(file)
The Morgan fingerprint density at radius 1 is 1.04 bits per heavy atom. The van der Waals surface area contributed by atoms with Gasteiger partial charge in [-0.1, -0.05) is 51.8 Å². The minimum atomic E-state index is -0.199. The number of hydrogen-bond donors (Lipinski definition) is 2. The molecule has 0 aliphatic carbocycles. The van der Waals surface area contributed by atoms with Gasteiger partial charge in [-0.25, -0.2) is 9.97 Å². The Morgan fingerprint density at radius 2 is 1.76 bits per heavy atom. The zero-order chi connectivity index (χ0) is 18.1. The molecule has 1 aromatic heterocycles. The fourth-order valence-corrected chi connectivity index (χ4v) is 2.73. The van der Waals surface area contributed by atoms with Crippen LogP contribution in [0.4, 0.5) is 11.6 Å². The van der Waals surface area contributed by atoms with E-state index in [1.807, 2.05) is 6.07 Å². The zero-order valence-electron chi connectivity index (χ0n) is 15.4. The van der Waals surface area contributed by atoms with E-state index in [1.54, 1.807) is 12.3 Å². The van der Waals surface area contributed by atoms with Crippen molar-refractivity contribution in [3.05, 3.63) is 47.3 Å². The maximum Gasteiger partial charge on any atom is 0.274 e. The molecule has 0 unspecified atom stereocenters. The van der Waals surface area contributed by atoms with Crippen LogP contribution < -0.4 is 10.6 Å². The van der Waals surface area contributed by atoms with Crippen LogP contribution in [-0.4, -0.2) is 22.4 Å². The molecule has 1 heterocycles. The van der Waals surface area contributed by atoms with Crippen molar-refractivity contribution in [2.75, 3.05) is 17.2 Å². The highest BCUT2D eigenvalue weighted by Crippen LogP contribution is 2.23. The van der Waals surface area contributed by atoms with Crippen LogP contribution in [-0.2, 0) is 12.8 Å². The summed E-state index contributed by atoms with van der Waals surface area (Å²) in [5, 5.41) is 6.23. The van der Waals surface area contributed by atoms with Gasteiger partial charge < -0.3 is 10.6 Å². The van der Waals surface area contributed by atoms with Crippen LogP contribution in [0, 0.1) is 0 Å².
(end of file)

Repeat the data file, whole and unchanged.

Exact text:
The Morgan fingerprint density at radius 1 is 1.04 bits per heavy atom. The van der Waals surface area contributed by atoms with Gasteiger partial charge in [-0.1, -0.05) is 51.8 Å². The minimum atomic E-state index is -0.199. The number of hydrogen-bond donors (Lipinski definition) is 2. The molecule has 0 aliphatic carbocycles. The van der Waals surface area contributed by atoms with Gasteiger partial charge in [-0.25, -0.2) is 9.97 Å². The Morgan fingerprint density at radius 2 is 1.76 bits per heavy atom. The zero-order chi connectivity index (χ0) is 18.1. The molecule has 1 aromatic heterocycles. The fourth-order valence-corrected chi connectivity index (χ4v) is 2.73. The van der Waals surface area contributed by atoms with Crippen LogP contribution in [0.4, 0.5) is 11.6 Å². The van der Waals surface area contributed by atoms with E-state index in [1.807, 2.05) is 6.07 Å². The zero-order valence-electron chi connectivity index (χ0n) is 15.4. The van der Waals surface area contributed by atoms with E-state index in [1.54, 1.807) is 12.3 Å². The van der Waals surface area contributed by atoms with Crippen molar-refractivity contribution in [3.05, 3.63) is 47.3 Å². The maximum Gasteiger partial charge on any atom is 0.274 e. The molecule has 0 unspecified atom stereocenters. The van der Waals surface area contributed by atoms with Crippen LogP contribution < -0.4 is 10.6 Å². The van der Waals surface area contributed by atoms with Crippen LogP contribution in [-0.4, -0.2) is 22.4 Å². The molecule has 1 heterocycles. The van der Waals surface area contributed by atoms with Crippen molar-refractivity contribution in [2.75, 3.05) is 17.2 Å². The highest BCUT2D eigenvalue weighted by Crippen LogP contribution is 2.23. The van der Waals surface area contributed by atoms with Crippen LogP contribution in [-0.2, 0) is 12.8 Å². The summed E-state index contributed by atoms with van der Waals surface area (Å²) in [5, 5.41) is 6.23. The van der Waals surface area contributed by atoms with Gasteiger partial charge < -0.3 is 10.6 Å². The van der Waals surface area contributed by atoms with Crippen LogP contribution in [0, 0.1) is 0 Å².